With the imminent demise of Ivory Coast’s incumbent leader, Laurent Gbagbo, all but assured, international attention is shifting to the likely aftermath of the current conflict.
Forces loyal to Alassane Ouattara, the internationally recognized winner of October’s presidential election, appear set to seize the presidential residence in Abidjan. But activists and analysts caution that a military victory will not guarantee a peaceful political settlement.
“The conflict in Ivory Coast has never been between Ouattara and Laurent Gbagbo alone,” notes a regional analyst. “The conflict is largely between political and ethnic factions. A strong faction of the Abidjan population and the southern population would remain intractably opposed to Ouattara.”
Gbagbo’s supporters are still convinced that he won the poll, said Dominique Dieudonné, West Africa program officer for the National Endowment for Democracy, which suggests that they will not be easily reconciled to a Ouattara presidency.
“The jury is still out” on the dispute’s implications for the region and for the forthcoming string of elections across sub-Saharan Africa, she told PBS’s Newshour.
“Elections don’t necessarily bring stability,” she said, but reassurance can be taken from the early stance taken by the Economic Community of West African States which sent a “strong signal that the rule of law matters.”
The people of Cote d’Ivoire have “paid a very high price for democracy,” said Johnnie Carson (right) the US Assistant Secretary of State in the Bureau of African Affairs, and efforts are already underway to prevent further bloodshed.
Democracy assistance groups are preparing the serious and sustained reconciliation initiatives that are urgently required to prevent sectarian violence and promote reconciliation between Ouattara supporters in the predominantly Muslim north and pro-Gbagbo communities in the largely Christian south.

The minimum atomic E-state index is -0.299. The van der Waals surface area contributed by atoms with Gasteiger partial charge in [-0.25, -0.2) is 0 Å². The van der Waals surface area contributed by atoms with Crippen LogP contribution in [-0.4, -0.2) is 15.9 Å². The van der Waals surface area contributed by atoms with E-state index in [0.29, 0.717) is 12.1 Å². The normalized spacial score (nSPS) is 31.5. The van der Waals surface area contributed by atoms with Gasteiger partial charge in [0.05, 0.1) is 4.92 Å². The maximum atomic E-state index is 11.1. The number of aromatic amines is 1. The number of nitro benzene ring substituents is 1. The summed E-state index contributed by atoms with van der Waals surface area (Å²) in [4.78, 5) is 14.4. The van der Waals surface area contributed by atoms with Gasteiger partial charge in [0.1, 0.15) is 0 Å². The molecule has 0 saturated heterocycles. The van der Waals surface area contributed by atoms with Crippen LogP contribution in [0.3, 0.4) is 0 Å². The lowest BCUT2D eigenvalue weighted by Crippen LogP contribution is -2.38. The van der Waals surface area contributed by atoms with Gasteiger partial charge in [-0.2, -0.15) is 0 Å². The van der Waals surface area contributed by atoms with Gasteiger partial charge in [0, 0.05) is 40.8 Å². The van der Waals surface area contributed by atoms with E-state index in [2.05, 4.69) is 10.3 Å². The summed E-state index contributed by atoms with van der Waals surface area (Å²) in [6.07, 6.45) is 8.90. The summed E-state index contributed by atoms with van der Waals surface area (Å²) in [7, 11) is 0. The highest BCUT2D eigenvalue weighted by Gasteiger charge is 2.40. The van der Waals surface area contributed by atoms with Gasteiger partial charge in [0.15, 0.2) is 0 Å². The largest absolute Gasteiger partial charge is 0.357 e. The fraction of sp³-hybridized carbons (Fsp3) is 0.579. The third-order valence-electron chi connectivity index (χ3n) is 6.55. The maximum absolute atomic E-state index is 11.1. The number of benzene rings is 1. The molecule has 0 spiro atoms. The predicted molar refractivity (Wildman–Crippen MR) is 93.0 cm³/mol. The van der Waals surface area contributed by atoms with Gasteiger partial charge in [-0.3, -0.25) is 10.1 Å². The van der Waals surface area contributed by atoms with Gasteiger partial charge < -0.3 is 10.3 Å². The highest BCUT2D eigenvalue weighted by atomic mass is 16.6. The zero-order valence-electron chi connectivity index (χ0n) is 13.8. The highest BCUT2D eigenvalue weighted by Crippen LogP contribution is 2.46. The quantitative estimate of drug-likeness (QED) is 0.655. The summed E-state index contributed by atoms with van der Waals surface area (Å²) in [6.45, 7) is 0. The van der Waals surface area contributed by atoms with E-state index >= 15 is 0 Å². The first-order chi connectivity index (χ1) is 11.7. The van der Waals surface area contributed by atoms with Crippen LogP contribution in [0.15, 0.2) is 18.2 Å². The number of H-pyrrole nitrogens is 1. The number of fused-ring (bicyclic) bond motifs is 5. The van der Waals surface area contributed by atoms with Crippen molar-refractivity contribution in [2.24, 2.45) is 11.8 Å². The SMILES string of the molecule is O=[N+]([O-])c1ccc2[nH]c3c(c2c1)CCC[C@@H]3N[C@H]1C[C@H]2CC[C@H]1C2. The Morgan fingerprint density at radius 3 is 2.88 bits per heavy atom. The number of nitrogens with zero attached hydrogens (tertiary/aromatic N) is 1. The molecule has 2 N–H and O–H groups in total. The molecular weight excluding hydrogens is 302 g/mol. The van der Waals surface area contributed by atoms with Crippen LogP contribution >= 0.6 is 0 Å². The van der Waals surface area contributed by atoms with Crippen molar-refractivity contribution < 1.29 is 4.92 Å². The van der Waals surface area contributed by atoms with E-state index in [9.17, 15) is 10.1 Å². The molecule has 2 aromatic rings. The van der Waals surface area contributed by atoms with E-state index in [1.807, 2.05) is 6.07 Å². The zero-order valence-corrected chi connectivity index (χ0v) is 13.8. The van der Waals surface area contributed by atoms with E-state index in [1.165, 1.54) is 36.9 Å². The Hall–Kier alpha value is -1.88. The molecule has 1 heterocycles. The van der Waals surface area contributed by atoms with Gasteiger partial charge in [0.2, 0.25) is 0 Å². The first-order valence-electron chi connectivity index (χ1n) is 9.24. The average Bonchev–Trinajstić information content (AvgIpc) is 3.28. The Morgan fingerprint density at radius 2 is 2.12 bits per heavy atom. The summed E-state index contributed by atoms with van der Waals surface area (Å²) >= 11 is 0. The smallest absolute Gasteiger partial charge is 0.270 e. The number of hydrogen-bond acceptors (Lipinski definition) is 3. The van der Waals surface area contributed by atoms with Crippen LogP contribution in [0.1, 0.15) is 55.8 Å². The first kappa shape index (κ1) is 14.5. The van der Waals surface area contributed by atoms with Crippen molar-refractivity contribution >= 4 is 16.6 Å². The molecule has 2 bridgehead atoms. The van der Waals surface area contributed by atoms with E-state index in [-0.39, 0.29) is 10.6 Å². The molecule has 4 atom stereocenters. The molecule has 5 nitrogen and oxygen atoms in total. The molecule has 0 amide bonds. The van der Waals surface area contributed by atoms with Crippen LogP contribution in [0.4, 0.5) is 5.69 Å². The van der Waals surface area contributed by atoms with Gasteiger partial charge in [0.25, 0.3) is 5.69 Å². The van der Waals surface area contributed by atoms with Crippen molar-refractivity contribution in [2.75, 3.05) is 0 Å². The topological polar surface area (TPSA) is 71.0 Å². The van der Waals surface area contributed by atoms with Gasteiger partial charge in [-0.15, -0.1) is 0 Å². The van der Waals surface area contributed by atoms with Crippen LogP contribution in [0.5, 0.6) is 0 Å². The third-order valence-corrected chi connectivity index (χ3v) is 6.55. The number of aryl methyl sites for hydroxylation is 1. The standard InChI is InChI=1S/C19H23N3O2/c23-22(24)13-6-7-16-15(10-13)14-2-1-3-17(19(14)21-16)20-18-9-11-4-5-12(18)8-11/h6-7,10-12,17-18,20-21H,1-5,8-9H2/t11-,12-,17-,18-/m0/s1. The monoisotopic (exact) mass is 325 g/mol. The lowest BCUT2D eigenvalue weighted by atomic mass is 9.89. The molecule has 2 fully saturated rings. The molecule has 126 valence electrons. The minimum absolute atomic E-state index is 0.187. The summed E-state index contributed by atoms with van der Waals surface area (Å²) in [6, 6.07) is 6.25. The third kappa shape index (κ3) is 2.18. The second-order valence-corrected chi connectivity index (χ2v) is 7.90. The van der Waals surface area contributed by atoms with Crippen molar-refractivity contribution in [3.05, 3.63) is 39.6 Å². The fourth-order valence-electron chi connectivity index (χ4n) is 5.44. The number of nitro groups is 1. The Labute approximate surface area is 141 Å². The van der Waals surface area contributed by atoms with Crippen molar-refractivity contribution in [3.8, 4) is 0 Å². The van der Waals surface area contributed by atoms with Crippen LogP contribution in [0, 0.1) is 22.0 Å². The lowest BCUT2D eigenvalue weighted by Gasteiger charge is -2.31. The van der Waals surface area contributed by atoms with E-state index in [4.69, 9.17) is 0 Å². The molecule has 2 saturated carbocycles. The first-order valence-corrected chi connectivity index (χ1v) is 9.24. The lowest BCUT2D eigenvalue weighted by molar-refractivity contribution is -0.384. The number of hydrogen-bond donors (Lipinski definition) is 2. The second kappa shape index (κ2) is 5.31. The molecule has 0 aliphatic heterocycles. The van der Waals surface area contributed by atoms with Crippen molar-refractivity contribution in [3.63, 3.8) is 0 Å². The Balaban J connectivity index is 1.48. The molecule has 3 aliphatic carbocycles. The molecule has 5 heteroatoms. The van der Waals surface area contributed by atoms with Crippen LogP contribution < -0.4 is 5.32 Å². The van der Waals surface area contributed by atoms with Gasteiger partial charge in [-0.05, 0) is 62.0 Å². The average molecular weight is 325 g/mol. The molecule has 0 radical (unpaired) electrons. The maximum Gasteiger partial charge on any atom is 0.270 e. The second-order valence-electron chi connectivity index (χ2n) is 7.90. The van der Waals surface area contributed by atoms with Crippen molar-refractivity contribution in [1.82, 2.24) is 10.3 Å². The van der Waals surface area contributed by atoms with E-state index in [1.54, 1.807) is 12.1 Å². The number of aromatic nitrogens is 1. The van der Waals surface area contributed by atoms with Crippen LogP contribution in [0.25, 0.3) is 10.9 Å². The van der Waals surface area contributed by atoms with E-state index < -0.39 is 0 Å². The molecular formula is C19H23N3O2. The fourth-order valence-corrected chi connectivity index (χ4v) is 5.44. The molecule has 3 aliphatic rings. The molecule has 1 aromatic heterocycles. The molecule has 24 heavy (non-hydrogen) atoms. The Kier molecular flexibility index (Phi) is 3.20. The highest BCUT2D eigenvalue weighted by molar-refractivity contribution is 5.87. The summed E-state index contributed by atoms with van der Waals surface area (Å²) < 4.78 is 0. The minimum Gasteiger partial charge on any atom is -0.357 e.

Throughout the conflict, Gbagbo claimed to be the victim of an imperialist conspiracy, led by France, the former colonial power. It was a stance which not only attracted domestic support, but also the sympathy of some other African heads of state.
“His strategy was not dissimilar to Robert Mugabe’s in Zimbabwe – to foment popular anger against the former colonial power and whip up resentment at its continuing dominance in the economy to rally support,” notes one analyst. “He labelled Mr Ouattara a French stooge, complicit in the rebellion that had split the country.”
The last-minute intervention by French military forces is likely to reinforce such chauvinist politics and Ouattara will need to assert his independence early in his presidency.
“The country is severely polarized,” said an Africa analyst. “It looks like we’re going to have a quite a rough few months of transition.” The French and UN strikes “will make it harder to convince the southern population, which has been fed a decade of virulent propaganda, that Ouattara is not a crony of the western powers.”
But it is the reluctance of the continent’s despots to cede power peacefully that often requires and justifies intercession by foreign powers.
“The truth is that our former colonizers would have little excuse to interfere in Africa’s affairs if the likes of Mugabe, Libya’s Muammar Gaddafi and the Ivory Coast’s Laurent Gbagbo observed basic democratic practices,” writes S’thembiso Msomi.
The conflict revealed telling differences between major African states – including the continent’s two largest democracies – in terms of their commitment to democratic norms, writes Adekeye Adebajo, executive director of the Centre for Conflict Resolution in Cape Town, South Africa.
Nigeria followed most other West African states in taking a forceful stance in favor of Ouattara, while South Africa was initially ambivalent, reportedly taking advice from Angola, which provided financial and military support to Gbagbo.
“The Angolan tail was apparently wagging the South African dog, until Pretoria belatedly rediscovered its moral compass and recognized Ouattara’s victory,” Adebajo notes.
Reconciliation efforts will aim to revive and build on the pre-election initiatives of Ivorian civil society groups which, as the NED’s Dieudonné has noted, helped to ensure the peaceful conduct of the poll itself. The post-conflict settlement can only benefit from the investment made in years of diligent work by NED grantees, including the National Democratic Institute, to promote democracy after the 2002 military uprising.